shows that in the times of a crisis or
10:54
these significant events individuals do take to social media to share with
10:59
others their concerns or their critique or
11:02
their their um their responses and reactions to to
11:06
various uh activities of our governing authorities
11:10
if you take for example the mask at the moment it's a hot topic
11:14
people are trying to decide is the ma is wearing a mask
11:18
a moral right is it a legal obligation should the law
11:21
mandate the use of a mask this kind of debate is being critiqued
11:25
and discussed on a rolling basis on social media and and
11:30
it allows for that to be um facilitated amongst a wide range of
11:36
people and so what lessons do you think the
11:38
governments can take away from the way people have responded to the virus shut
11:42
down and the way information was shared on
11:44
social media about the restrictions so i think the link between crisis and
11:50
threat and government policy has been a real
11:55
topic in the literature over the previous years and and i think that the
11:58
research does indicate that we or individuals in society do
12:04
believe that we live in a dangerous place and that it's the role of our
12:08
governments and the law to protect its citizens and to keep them
12:12
safe it's really crucial that our policymakers and our
12:16
governments understand the way that individuals and
12:20
communities will respond to their actions to their
12:25
decision-making in that in that kind of crisis or event or
12:29
moment and i think one of the things that it would
12:32
be important for governing authorities to recognize is
12:35
that social media provides this unprecedented access
12:39
to our community's views on the way in which they're operating and the
12:44
the work that they're doing and how that impacts upon our daily lives
12:48
so the impact of law on an individual and a community
12:52
can be interpreted by looking at social media comments
12:56
it's it's the it's the place where you can go and see
13:00
publicly what people are thinking and feeling and responding in that way
13:04
it's like an immediate survey of public without having to actually do a survey
13:08
in a sense yeah and if there is if there is panic
13:11
and confusion and uncertainty and distrust that's
13:14
percolating in the public consciousness then it's a real opportunity for the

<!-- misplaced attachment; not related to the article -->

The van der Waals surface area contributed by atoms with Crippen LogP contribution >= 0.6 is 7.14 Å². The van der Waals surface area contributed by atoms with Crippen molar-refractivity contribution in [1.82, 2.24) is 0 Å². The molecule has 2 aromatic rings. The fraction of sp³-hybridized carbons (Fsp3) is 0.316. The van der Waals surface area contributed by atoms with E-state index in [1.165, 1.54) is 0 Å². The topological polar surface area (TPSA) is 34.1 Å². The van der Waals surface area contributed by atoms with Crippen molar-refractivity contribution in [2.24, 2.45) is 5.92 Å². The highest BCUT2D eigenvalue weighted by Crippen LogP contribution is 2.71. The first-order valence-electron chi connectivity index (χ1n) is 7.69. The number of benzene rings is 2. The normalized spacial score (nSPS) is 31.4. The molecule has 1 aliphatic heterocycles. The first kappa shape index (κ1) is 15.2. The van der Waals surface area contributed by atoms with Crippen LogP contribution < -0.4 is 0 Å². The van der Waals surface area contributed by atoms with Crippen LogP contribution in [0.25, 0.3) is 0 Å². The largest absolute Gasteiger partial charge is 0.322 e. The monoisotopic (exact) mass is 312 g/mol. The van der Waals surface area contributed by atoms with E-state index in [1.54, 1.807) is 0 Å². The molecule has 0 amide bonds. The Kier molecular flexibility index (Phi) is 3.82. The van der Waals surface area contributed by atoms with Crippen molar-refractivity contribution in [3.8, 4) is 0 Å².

13:18
government and authorities to kind of calm fears and to take action quickly
13:24
absolutely well i just have one more question for you cassandra
13:28
the world as we know it has changed forever and it's likely we'll be
13:32
managing restrictions for some time yet how could authorities work with the
13:37
public to achieve more widespread compliance
13:40
and best case scenario outcomes i think particularly as the pandemic has
13:44
progressed people are becoming mentally saturated
13:48
overwhelmed and potentially confused about where do
13:51
we stand now with various restrictions i think clear and decisive and
13:57
calm communication was really important i think that crisis like these provide
14:03
the paradoxical potential to either unite or to divide
14:09
australians and i think that tapping into that
14:13
from the government perspective is really important the way
14:16
in which they access and use social media
14:19
will be key to facilitating one of those particular polarizing
14:24
responses the prime minister several years ago in
14:28
relation to security in 2017 said that
14:33
the public wants their lawmakers and their government to put the safety
14:39
of their people first and to know that they're doing
14:42
that and i think this is this is really important legitimacy is
14:46
crucial for engendering trust in the australian
14:50
public and so i think that it's a really
14:53
important aspect for our governments to take on
14:57
board to take note of where people are at with their decision
15:02
making and to respond and to tailor their
15:05
response for that and i think one thing i've noticed
15:10
lately is that people are becoming more numb
15:12
to instruction and to statistics and i noticed that with the advertising
15:18
from our governing authorities in recent days
15:22
that there's been a bit of a shift a shift in gears from
15:25
from say the mind to the heart so there was an advertisement that ran
15:29
where instead of actually touting instruction it was
15:33
a family a mum and a dad talking about their daughter who was working on the
15:37
front line during this pandemic and so it's
15:39
speaking through story to that idea that we need to take care
15:43
of one another and we do it not just for ourselves but for others
15:46
and so that's potentially a way to tap into
15:49
speaking to the community where they're at
15:53
social media is as it engages the whole being
15:56
the whole human person and so i think it's good for governments to do that too
16:02
fantastic well cassandra that's been so insightful thank you so much for
16:05
speaking with me today and we look forward to hearing more
16:08
about this fascinating area as social media continues to take shape into the
16:16
future